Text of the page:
NLRB Rejects Employees’ Request to Withdraw ULP Charge After $900,000 Settlement with Employer.

There may be a growing trend in which employees’ attorneys file claims in multiple forums, including the National Labor Relations Board (the “Board”) as a way of escalating the employer’s costs and so increasing the company’s incentives to reach an early settlement.  This tactic depends, in the long run, on the employees’ ability to withdraw those claims as a term of any eventual agreement.  A recent decision by the Board suggests that charges of unfair labor practices (“ULPs”) are becoming harder to withdraw, and that the Board may continue to prosecute an alleged violation even after the employees have declared themselves satisfied with the employer’s settlement offer.  If this pattern continues, employers should exercise care when settling litigation where a concurrent dispute is being litigated before the Board; where ULP charges are involved, the employees may not be in a position to offer resolution of pending administrative claims.

In July 2013, employees of Flyte Tyme Worldwide filed a class action lawsuit in New Jersey federal court alleging violations of the Fair Labor Standards Act (“FLSA”).  After the employer sought to enforce its mandatory arbitration policy requiring employees to individually arbitrate any such claims, the employees’ attorney filed a ULP charge with the Board (Case No. 04-CA-115437) alleging that the employer’s arbitration policy violated the Board’s holding in D.R. Horton, 357 NLRB No. 184 (2012), that requiring employees to waive their right to participate in class action litigation violated employees’ right to engage in concerted activity regarding their terms and conditions of employment.  (Many federal courts have rejected this holding, but the Board has indicated that it will persist in its interpretation unless reversed by the Supreme Court.)

An Administrative Law Judge found the employer’s arbitration policy unlawful under D.R. Horton, and, among other remedies, ordered the employer to withdraw the motion pending in federal court to compel arbitration of the FLSA claims.  The employer appealed this decision to the Board.  Meanwhile, in August 2014, the employer and employees settled the FLSA class action.  As part of the settlement, the employer agreed to pay the employees $900,000, and the employees agreed to waive any right to monetary recovery in connection with the ongoing ULP and to request withdrawal of their pending ULP charge before the Board.  The employer’s monetary obligations, however, were not contingent on the Board’s approval of the plaintiffs’ request.  Although both the employer and employees considered their dispute resolved, the Board – unfortunately for the employer – disagreed.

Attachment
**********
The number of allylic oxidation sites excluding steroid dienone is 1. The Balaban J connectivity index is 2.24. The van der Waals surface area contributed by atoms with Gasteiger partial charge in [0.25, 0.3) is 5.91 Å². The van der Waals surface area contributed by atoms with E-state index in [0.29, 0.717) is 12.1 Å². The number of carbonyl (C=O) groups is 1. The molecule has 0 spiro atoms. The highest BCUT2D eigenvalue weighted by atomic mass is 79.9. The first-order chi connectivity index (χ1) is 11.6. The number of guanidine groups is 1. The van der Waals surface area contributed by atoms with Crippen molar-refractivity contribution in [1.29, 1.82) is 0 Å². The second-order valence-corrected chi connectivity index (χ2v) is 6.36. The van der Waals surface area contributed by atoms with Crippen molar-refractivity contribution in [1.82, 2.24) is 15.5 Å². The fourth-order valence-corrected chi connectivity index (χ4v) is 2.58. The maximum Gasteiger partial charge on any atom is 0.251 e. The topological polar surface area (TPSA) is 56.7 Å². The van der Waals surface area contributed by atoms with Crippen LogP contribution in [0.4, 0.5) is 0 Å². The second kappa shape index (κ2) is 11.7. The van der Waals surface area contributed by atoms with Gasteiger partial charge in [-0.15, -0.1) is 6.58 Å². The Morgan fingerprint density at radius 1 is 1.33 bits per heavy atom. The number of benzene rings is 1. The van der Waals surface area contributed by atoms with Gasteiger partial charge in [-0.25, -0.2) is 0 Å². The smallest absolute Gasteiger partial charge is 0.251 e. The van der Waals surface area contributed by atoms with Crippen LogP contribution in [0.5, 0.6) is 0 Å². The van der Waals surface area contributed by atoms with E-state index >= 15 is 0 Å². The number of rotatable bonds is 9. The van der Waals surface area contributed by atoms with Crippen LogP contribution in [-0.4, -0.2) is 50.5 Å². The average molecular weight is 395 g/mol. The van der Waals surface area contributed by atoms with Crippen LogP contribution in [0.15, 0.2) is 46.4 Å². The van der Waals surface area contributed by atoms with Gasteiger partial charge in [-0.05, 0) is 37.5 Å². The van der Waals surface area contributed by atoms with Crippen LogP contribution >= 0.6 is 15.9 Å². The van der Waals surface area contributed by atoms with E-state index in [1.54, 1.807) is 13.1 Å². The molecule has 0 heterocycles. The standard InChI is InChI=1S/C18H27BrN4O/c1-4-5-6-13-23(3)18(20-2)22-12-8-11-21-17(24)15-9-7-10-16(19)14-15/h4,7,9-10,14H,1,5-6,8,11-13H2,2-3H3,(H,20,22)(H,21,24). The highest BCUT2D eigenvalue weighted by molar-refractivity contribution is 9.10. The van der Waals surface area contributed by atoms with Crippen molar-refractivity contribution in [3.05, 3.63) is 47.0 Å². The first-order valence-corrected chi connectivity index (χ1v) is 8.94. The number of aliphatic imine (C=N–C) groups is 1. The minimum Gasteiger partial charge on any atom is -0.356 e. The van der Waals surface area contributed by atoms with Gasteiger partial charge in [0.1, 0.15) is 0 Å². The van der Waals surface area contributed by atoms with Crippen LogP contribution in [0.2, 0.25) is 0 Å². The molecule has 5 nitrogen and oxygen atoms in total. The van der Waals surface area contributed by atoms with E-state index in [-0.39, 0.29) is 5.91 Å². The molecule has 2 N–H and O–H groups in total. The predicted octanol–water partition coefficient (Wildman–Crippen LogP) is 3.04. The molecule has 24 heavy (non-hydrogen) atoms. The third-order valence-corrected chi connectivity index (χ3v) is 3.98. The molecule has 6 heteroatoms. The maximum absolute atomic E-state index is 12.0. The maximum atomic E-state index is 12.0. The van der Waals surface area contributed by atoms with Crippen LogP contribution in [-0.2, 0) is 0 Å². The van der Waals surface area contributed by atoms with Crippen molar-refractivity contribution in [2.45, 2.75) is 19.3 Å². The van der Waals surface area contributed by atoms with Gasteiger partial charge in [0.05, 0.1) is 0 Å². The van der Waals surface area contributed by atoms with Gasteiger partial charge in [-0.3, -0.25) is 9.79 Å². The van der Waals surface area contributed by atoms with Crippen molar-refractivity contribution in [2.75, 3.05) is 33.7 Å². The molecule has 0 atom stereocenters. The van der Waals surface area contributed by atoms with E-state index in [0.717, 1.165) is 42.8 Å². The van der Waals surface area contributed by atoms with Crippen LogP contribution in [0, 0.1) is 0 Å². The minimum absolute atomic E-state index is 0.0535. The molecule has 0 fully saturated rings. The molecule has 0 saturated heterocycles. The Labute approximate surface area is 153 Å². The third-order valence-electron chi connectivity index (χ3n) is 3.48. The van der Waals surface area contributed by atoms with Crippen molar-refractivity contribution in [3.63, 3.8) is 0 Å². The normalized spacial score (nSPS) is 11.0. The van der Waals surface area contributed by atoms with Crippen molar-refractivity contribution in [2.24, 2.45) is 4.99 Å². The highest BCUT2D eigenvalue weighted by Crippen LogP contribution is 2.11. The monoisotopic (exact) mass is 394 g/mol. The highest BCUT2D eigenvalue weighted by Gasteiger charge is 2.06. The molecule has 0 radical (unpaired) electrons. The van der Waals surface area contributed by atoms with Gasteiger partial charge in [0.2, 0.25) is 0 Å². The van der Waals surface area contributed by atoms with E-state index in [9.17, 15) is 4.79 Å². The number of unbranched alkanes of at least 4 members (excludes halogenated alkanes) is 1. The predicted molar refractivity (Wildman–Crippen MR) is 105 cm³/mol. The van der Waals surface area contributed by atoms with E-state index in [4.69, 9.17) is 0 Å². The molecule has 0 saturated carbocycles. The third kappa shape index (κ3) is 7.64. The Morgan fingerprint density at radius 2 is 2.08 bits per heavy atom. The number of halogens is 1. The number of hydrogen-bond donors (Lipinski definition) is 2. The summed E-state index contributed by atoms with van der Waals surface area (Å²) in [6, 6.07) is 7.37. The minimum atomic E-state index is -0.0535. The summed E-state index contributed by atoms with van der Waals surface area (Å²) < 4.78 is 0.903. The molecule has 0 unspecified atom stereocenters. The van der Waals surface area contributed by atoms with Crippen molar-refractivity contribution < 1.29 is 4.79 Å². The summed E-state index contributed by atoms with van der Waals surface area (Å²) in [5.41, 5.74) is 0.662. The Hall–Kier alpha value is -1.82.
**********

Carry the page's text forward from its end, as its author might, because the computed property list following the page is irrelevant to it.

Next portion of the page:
On Monday, March 30, the Board issued a decision rejecting the employees’ request to withdraw their charge, and indicated that it would consider the employer’s appeal.  Despite the fact that the parties ostensibly agreed to resolve the ULP as part of their settlement, the Board found that the settlement agreement did not adequately “address the public interest in protecting employees’ statutory right to engage in collective action,” because it did not require the employer to abandon its mandatory class action waiver policy or otherwise modify existing employees’ waivers.  As such, the Board found that, because the mandatory arbitration policy would “continue to have a chilling effect” on protected employee activity, approving the request for withdrawal would not “effectuate the purposes of the Act.”

In conjunction with its recent decision in Babcock (discussed in more detail here), the Board’s ruling in Flyte Time Worldwide should serve as a cautionary tale for employers and their counsel in negotiating the settlement of employment claims accompanied by a pending ULP charge, and crafting the text of any resulting agreement.  In particular, employers should bear in mind that a promise to seek withdrawal of an administrative claim as a condition of settlement, by itself, may carry limited value, and they should ensure that settlement language suitably protects their interest in curbing prospective litigation expenses.

This post was written by : Nick Bauer

About the author : Mr. Bauer is an associate at boutique labor and employment law firm Collazo Florentino & Keil LLP.